It was time to pull my finger out. I picked up the pace and rode with a renewed sense of optimism. I’m not just accepting 4th place. Not like this, sat on a 4 quid chair with my head bowed. Nope, I’ll do it on the bike, with my head held high, all covered in Heinz tomato sauce. I saw Dan in his pit again. I carried on, faster now. Into 3rd place.
I probably glanced over my shoulder more than I looked forwards for the next few laps….no sign of Dan chasing after me for hours, but then I saw him again, gaining on me.
Disaster. I rode past my pit – Michael was there as usual with a new bottle. I just shouted ‘he’s right behind me’ and carried on up the first climb. Dan was gaining on me. ‘This guy is too bloody strong’ I said to myself, amongst other, more colourful things. He caught me up. I was just about resigned to the fact that I’d been dropped back into 4th when he announced that he’d been sat under a blanket for the last hour or so, drinking tea and eating porridge. The pace of the previous laps had clearly taken its toll on both of us but I’d survived enough to keep going and end up a lap in front. Relief!
Just hang on now in 3rd. Dan may be a lap behind but there was a while to go and the rest has clearly done him good, judging by the speed with which he caught me on a climb and then became a blueish dot, disappearing over the crest of the hill.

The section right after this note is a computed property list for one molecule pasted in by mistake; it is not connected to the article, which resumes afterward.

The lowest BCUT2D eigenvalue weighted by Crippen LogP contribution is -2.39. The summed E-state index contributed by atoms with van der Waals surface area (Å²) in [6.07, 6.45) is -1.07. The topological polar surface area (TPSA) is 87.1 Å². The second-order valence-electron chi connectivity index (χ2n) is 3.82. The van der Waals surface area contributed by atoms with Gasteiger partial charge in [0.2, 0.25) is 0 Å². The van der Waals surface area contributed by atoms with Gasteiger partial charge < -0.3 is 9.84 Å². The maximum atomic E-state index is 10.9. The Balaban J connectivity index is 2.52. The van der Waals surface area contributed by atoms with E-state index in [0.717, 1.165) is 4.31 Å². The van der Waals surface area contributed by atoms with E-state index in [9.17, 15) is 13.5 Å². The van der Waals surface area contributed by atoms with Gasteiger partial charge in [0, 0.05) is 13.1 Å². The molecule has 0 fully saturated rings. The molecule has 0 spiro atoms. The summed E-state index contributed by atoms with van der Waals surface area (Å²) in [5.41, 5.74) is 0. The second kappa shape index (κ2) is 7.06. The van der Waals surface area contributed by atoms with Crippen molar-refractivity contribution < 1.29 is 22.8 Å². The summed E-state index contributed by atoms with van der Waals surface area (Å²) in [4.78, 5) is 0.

Ride to the end and stay consistent. Dave by now had been in the lead but had dropped back into second place by a typically tenacious Ant White. It didn’t matter too much though, because the race was coming to an end, I was maintaining a gap and our ‘wouldn’t it be good if….’ conversation at the start of the race was turning out to be a prophecy. The 2011 Mountain Mayhem solo podium was exactly the same as 2010
Crossing the line, I remembered it was Father’s Day when I was showered with lovingly home-made cards and gifts from Michael and the girls…I think I might have started to cry a bit.
During the race I was doing the pedalling (and crashing and face-pulling) but what really needs to be acknowledged here is the huge amount of effort by a dedicated few going on to keep me fed, (relatively) happy and motivated and to keep the bikes in order. And these guys are supporting two of us racing solo, so a race can involve a total of 40-ish very slick pit stops, two completely separate and sometimes quite complicated set of food needs, a fair amount of grumpiness at times and four bikes (2 each) that are getting thrashed and caked in filth over and over again so they need cleaning, lubricating, maintaining and if the weather changes, tyres need swapping too. Then we need information relaying from the timing tent about our lap times, performance of our nearest rivals so that we know when we need to pick up the pace or when we can afford a ‘safe’ lap.
Michael and Wayne are the ‘full-timers’ but some of the support also comes from Deb (who’s also looking after the kids) and the guys who are actually racing in the team categories as well (Budge, Phil, Andy, et al). In many ways I’m extremely privileged that I can call upon this kind of support as well as the help I receive from my great sponsors. I love all of you (almost as much as I love tinned ravioli).